In the first article of this series we discussed how regular expressions, when appropriately set up can increase the power of RapidMiner’s operators. We also compared the two most popular open source data mining tools for their preprocessing abilities applied to text mining. We found that R, with its very solid data framing capabilities can excel when it comes to exploring the contents of a data set, from counting lines to removing selected lines. However RapidMiner, with its specialized operators, such as “Remove Document Parts” or “Split File by Content” can simplify an analysts job in pretty much the same way. So the score is tied at 1-1!
In this second article, we will jump into the heart of text mining: creation of document vectors or term document matrices (TDM) using RapidMiner. Recall that at the end of step 3, we had 37 separate documents, each representing a complete work of Shakespeare(see this article for steps 1 to 3). In step 4, we remove some additional material from each of the works – the list of main characters or DRAMATIS PERSONAE and then recombine all the 37 documents into a single corpus (to match the process with the R example). Strictly speaking, this recombination is not necessary – it all depends upon the final objective of text mining. For example, if it was to simply study one or two complete works, this recombination is not needed.
Step 4: Creation of the Term Document Matrix (TDM) or Document Vector
In R, “the main structure for managing documents is a so-called Corpus, representing a collection of text documents” according to the CRAN manual for the text mining library – library(tm). This abstract corpus is created using the corpus(x, readercontrol) function where x is the document source – which can be a file system, a character vector or a data frame. readerControl parameters indicates which type of document is to be read (pdf, txt, doc, etc) along with the ISO encoding.
Once we create this corpus or a collection of documents, we can apply all the text mining library functions to reduce it to a term document matrix or in RapidMiner lingo: the Document Vector. The document vector or TDM is a data frame which has document name (or doc id or doc number) for rows and each individual words (or tokens or terms) found in that document as columns. Each entry in this matrix can be a simple term count, term frequency or tf-idf scores. The output from RapidMiner for the TDM is shown below.
So how do we generate this matrix from our 37 independent documents?
The trick is to use a “Loop Files” operator and “iterate over files” (check box in the corresponding parameter setting) by pointing it to the directory where our 37 files reside. Inside this nested loop operator we insert a “Read Document” which pipes the output to our old friend “Remove Document Parts”. This operator with the necessary regular expression will remove the DRAMATIS PERSONAE from each of the 37 documents. The output of the Loop Files is then connected to a standard Process Documents operator. This nested operator will contain all the other text mining preprocessing steps which include: creating tokens, transforming into lower case, removing stopwords, and stemming.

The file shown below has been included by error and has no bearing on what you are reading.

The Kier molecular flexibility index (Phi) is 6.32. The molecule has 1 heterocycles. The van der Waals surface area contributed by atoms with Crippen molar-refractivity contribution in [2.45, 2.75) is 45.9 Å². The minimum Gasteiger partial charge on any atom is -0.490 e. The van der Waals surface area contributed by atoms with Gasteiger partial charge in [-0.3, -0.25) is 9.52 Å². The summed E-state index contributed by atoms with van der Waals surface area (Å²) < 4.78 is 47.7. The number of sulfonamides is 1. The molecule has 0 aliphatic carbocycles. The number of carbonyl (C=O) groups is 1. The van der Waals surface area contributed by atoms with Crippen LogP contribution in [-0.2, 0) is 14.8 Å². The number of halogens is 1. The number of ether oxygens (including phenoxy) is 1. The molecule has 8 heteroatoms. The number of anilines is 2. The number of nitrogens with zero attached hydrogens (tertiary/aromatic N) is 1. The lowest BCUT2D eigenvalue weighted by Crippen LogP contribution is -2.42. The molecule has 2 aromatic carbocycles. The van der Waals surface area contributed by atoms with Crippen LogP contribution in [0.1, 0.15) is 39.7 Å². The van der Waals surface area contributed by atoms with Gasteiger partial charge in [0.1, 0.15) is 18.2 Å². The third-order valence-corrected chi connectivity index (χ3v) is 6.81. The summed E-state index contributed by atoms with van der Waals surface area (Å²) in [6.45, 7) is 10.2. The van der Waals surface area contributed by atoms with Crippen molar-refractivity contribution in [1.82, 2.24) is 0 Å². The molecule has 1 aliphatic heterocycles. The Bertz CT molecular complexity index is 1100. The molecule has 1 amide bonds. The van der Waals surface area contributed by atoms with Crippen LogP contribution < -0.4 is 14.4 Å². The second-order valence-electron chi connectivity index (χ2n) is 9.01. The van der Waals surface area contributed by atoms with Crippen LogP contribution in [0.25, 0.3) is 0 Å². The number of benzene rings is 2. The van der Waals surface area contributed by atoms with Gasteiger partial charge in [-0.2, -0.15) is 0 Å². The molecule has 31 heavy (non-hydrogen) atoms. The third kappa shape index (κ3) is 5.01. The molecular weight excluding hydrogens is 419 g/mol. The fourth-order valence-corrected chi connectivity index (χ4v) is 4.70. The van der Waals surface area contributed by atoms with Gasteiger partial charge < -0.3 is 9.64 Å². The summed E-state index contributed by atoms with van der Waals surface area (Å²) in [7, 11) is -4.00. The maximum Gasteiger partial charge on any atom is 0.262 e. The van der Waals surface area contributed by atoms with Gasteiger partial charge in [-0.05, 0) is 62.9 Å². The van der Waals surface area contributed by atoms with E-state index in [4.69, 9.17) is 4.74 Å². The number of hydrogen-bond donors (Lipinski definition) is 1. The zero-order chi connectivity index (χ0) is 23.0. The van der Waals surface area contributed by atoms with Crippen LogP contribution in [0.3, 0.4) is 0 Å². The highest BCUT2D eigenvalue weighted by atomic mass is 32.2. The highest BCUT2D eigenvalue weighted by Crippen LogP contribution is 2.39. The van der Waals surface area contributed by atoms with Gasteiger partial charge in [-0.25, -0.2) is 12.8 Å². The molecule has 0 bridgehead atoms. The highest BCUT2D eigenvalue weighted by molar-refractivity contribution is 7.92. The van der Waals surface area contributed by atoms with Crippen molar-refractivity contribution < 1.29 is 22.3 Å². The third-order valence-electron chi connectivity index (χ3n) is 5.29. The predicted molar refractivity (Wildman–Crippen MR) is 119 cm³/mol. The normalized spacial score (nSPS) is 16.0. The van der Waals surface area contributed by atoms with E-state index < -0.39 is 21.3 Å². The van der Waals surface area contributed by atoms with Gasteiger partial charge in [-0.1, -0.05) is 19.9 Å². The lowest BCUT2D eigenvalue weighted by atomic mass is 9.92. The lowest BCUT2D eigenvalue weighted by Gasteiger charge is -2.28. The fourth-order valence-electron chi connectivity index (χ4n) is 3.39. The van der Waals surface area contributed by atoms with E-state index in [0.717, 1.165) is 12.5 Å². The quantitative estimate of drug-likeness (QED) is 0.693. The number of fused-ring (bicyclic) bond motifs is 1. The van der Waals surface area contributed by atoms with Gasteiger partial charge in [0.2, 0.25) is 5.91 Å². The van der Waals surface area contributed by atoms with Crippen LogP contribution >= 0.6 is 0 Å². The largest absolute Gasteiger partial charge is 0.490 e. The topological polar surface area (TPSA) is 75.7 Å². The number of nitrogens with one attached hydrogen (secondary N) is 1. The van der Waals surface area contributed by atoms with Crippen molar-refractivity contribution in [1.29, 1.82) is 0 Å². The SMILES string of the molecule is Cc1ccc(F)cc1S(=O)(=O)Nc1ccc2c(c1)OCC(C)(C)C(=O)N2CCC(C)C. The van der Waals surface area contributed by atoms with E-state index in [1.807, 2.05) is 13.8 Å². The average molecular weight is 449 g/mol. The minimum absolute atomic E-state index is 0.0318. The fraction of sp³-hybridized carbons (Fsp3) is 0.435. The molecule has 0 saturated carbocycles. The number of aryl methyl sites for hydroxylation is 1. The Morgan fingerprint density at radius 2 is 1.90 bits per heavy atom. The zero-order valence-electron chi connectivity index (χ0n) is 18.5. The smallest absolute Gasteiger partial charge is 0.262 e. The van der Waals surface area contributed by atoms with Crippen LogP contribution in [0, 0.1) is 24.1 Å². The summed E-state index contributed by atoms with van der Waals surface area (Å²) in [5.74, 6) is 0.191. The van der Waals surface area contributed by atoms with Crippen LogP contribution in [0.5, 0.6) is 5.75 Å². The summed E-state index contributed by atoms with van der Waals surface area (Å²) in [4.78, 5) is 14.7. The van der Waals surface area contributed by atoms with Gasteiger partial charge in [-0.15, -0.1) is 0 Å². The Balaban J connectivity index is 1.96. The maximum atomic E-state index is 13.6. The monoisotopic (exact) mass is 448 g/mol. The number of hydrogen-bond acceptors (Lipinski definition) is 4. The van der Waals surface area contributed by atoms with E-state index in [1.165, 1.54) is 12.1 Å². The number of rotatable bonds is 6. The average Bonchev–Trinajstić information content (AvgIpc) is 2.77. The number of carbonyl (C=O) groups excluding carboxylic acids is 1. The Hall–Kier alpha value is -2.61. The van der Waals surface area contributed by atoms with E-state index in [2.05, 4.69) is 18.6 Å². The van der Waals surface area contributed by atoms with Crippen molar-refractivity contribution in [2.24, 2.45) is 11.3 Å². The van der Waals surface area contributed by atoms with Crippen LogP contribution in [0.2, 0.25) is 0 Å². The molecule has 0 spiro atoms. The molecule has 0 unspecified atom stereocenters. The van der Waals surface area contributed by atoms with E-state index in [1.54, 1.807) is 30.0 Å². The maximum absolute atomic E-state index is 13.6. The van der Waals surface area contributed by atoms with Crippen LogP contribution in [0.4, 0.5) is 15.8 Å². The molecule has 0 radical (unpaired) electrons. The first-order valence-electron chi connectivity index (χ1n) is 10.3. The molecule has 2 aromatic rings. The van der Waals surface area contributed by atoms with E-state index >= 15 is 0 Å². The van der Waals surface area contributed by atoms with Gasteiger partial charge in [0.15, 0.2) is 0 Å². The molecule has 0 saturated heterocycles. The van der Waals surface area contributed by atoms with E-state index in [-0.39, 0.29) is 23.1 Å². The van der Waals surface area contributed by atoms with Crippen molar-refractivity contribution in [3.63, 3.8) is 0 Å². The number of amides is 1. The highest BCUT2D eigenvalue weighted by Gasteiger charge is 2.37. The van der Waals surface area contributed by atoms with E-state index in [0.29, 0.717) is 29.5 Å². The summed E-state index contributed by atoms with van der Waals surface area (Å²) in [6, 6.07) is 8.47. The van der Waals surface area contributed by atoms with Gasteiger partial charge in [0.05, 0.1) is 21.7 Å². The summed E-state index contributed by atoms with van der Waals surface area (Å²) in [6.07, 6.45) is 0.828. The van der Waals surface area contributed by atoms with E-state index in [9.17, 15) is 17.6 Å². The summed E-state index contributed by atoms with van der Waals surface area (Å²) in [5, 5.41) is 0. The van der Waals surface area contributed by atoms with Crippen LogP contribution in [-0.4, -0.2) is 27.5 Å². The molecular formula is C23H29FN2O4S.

The comparators below show the equivalence between R and RapidMiner for accomplishing the above steps.
Now let us look at some of the basic things we can do with our TDM. Let us try to replicate the tasks which the R code has been shown to do here.
The first task was finding the most frequent words in the corpus. Doing this in RapidMiner when we use the Process Documents operator is automatic, if we use Term Occurrences as the vector creation method (the other options are TF-IDF, term frequency and binary occurrences). There will be two outputs from a successful execution of this op. The first one is called WordList and contains the word (or term), the total occurrences in the entire corpus, and the number of distinct documents this term occurs in. Without any pruning (which is similar to not removing sparse terms in R (i.e. not running removeSparseTerms() on the TDM), we will end up with 14208 distinct terms in all the 37 documents. Sort this matrix by clicking on the Total Occurrences to see the top words as shown below.
One of the other tasks demonstrated in the R blog – identifying word associations, appears to be very simple in R, but has no equivalent operator in RapidMiner. This is again an area where R’s longer tenure as an open source code has produced more built in functions.
Originally posted on Mon, Sep 23, 2013 @ 09:10 AM